February 27, 2024
Seniors’ rising health care needs and ongoing medical price increases should be accounted for to ensure the stability of Medicare Advantage for 32 million seniors and people with disabilities

Seniors’ rising health care needs and ongoing medical price increases should be accounted for to ensure the stability of Medicare Advantage for 32 million seniors and people with disabilities

By Mary Beth Donahue, President and CEO, Better Medicare Alliance and Boris Vabson, Ph.D., Research Faculty at Harvard Medical School and Nonresident Health Policy Fellow at the American Enterprise Institute and the USC-Schaeffer Center  

Thirty-two million beneficiaries rely on Medicare Advantage for affordable, high-quality care. While the program continues to grow, beneficiaries’ needs also grow. As the Centers for Medicare and Medicaid Services (CMS) is committed to setting next year’s policies for the Medicare Advantage program, it’s critical that the agency support program stability for the millions of seniors and people with disabilities who depend on it. To do that, it is important for CMS to fully account for rising health care utilization rates among beneficiaries as well as ongoing increases in medical prices.

An aging population uses more health care, and 2024 will see the highest number of people turning 65 in the United States in history—a trend that is only expected to accelerate in coming years. Additionally, advances in telehealth adoption, in-home care, and pent-up demand for care delayed by the COVID-19 pandemic are contributing to even greater demand for services, especially among seniors. Prices for medical services and provider payment rates are also increasing. The simultaneous increases in health care demand and health care prices represent a perfect storm of increases in medical costs. 

These ongoing trends are putting cost pressures on the Medicare Advantage program, which is chosen by more seniors and people with disabilities. On average, beneficiaries enrolled in the program can save up to $2,400 annually on premiums and out-of-pocket costs, compared to beneficiaries in fee-for-service Medicare. The program is also reaching historically underserved seniors, including socioeconomically disadvantaged populations who are especially helped by the extra benefits allowed by the program. Medicare Advantage now serves more than half of the overall Medicare population and covers an even greater share of minority populations, including 69% of Latino Medicare beneficiaries, 65% of Black Medicare beneficiaries, and 60% of Asian Medicare beneficiaries. 

At the same time, recent and proposed policy changes will also put additional pressure on the Medicare Advantage program. The program continues to adjust to significant policy changes implemented in recent years, including the phase-in of a new risk model, additional changes to the way the program is administered and funded, along with reforms supported by BMA such as modernizing the prior authorization process and ensuring accuracy and transparency in marketing for beneficiaries.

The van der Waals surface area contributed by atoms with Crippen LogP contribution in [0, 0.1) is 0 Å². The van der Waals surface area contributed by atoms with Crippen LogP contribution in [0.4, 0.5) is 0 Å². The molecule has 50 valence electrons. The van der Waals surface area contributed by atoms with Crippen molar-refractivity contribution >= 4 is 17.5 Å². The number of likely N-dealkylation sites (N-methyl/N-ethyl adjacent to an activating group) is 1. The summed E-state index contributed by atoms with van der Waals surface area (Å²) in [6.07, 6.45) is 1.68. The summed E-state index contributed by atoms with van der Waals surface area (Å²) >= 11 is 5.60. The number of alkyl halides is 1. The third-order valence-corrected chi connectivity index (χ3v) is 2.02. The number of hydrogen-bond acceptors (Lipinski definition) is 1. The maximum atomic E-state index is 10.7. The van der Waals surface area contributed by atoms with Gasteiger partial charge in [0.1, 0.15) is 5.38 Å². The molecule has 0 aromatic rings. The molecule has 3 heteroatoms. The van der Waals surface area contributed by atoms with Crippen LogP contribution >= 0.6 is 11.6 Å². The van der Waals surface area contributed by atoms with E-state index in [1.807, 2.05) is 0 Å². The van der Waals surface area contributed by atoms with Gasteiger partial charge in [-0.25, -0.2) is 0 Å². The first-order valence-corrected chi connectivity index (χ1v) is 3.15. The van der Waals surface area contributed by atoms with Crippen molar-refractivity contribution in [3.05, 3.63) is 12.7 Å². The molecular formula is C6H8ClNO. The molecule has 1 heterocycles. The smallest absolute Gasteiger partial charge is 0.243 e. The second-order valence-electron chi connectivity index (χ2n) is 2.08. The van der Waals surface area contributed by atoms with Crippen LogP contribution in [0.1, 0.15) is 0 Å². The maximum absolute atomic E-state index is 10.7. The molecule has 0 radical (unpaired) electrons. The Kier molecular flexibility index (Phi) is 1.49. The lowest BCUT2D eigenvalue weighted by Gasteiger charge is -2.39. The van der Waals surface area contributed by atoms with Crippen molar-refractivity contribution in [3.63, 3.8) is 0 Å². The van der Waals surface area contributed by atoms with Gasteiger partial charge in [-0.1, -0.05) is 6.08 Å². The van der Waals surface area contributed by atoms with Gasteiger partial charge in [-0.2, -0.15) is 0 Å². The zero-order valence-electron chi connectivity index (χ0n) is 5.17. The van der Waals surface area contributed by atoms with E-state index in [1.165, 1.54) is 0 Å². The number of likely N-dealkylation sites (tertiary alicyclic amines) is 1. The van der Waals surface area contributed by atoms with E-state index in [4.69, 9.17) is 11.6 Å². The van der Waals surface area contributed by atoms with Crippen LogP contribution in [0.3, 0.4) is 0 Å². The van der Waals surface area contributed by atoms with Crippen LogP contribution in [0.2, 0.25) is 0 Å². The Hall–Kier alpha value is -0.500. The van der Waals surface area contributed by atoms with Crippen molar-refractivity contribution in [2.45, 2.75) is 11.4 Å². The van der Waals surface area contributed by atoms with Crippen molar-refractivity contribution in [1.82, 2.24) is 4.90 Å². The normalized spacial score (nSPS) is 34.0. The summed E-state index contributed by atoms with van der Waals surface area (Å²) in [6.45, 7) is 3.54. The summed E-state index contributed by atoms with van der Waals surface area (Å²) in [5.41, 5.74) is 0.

Given the sharp increase in utilization, ongoing medical price increases, along with ongoing adjustments to recent policy changes, Medicare Advantage payment policy must evolve in tandem to maintain program stability. More recent and complete data must be incorporated when finalizing the rate notice, reflecting current utilization and cost trends to promote continued progress in advancing health equity, preventing disease progression, and delivering affordable, high-quality care for seniors. 

Recent analysis from Berkeley Research Group (BRG) estimates that CMS’ proposed 2025 payment rules will reduce Medicare Advantage payments by an estimated 1%, even before factoring in the growth in costs, which BRG estimates could be 4% to 6%. They estimate that CMS’ payment reduction will lead to an average $33 per month reduction in the value seniors receive from the program. That means fewer supplemental benefits, higher premiums, or less cost sharing. For dual eligible beneficiaries, BRG’s research indicates an even greater reduction of as much as $50 per month. 

BMA and Medicare policy experts are concerned with any regulatory changes that result in a negative impact on beneficiaries and that are destabilizing to the Medicare Advantage program as a whole. To that end, we encourage CMS to recognize that its proposed payment level could have negative knock-on effects for Medicare beneficiaries and the Medicare Advantage program overall. As demonstrated in numerous academic and policy studies, including the recent BRG analysis, reductions in Medicare Advantage payment fall on beneficiaries. Studies have also shown that payment reductions lead to reductions in Medicare Advantage supplemental benefits, as well as increases in Medicare Advantage cost-sharing and premiums. 

As millions of American seniors and people with disabilities rely on Medicare Advantage for the quality, affordable health care it provides, it’s essential that it remain a strong, stable health care coverage option for seniors. 

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